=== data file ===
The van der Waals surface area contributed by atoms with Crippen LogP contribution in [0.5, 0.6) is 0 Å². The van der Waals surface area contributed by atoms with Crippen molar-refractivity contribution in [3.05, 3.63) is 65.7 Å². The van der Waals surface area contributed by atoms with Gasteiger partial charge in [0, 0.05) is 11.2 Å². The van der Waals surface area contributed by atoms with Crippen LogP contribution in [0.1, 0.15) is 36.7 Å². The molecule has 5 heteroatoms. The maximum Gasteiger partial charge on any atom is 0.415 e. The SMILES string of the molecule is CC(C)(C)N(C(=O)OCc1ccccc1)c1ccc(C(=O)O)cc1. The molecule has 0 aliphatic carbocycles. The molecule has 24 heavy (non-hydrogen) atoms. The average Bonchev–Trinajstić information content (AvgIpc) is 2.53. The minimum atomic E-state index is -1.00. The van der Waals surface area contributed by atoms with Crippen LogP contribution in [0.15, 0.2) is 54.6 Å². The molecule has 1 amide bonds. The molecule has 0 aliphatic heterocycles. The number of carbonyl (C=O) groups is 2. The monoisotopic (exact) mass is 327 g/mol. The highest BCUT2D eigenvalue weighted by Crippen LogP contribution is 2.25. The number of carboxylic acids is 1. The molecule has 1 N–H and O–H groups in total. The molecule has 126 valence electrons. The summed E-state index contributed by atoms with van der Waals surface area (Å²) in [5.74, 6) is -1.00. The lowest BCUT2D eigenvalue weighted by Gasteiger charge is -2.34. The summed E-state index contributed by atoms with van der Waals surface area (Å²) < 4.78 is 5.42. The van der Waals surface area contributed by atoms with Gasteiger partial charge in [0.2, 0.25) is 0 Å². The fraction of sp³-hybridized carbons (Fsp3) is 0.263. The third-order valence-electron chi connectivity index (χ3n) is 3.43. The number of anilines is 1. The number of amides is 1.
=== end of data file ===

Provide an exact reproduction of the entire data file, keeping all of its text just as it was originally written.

The van der Waals surface area contributed by atoms with Crippen LogP contribution in [0.5, 0.6) is 0 Å². The van der Waals surface area contributed by atoms with Crippen molar-refractivity contribution in [3.05, 3.63) is 65.7 Å². The van der Waals surface area contributed by atoms with Gasteiger partial charge in [0, 0.05) is 11.2 Å². The van der Waals surface area contributed by atoms with Crippen LogP contribution in [0.1, 0.15) is 36.7 Å². The molecule has 5 heteroatoms. The maximum Gasteiger partial charge on any atom is 0.415 e. The SMILES string of the molecule is CC(C)(C)N(C(=O)OCc1ccccc1)c1ccc(C(=O)O)cc1. The molecule has 0 aliphatic carbocycles. The molecule has 24 heavy (non-hydrogen) atoms. The average Bonchev–Trinajstić information content (AvgIpc) is 2.53. The minimum atomic E-state index is -1.00. The van der Waals surface area contributed by atoms with Crippen LogP contribution in [0.15, 0.2) is 54.6 Å². The molecule has 1 amide bonds. The molecule has 0 aliphatic heterocycles. The number of carbonyl (C=O) groups is 2. The monoisotopic (exact) mass is 327 g/mol. The highest BCUT2D eigenvalue weighted by Crippen LogP contribution is 2.25. The number of carboxylic acids is 1. The molecule has 1 N–H and O–H groups in total. The molecule has 126 valence electrons. The summed E-state index contributed by atoms with van der Waals surface area (Å²) in [5.74, 6) is -1.00. The lowest BCUT2D eigenvalue weighted by Gasteiger charge is -2.34. The summed E-state index contributed by atoms with van der Waals surface area (Å²) < 4.78 is 5.42. The van der Waals surface area contributed by atoms with Gasteiger partial charge in [0.2, 0.25) is 0 Å². The fraction of sp³-hybridized carbons (Fsp3) is 0.263. The third-order valence-electron chi connectivity index (χ3n) is 3.43. The number of anilines is 1. The number of amides is 1.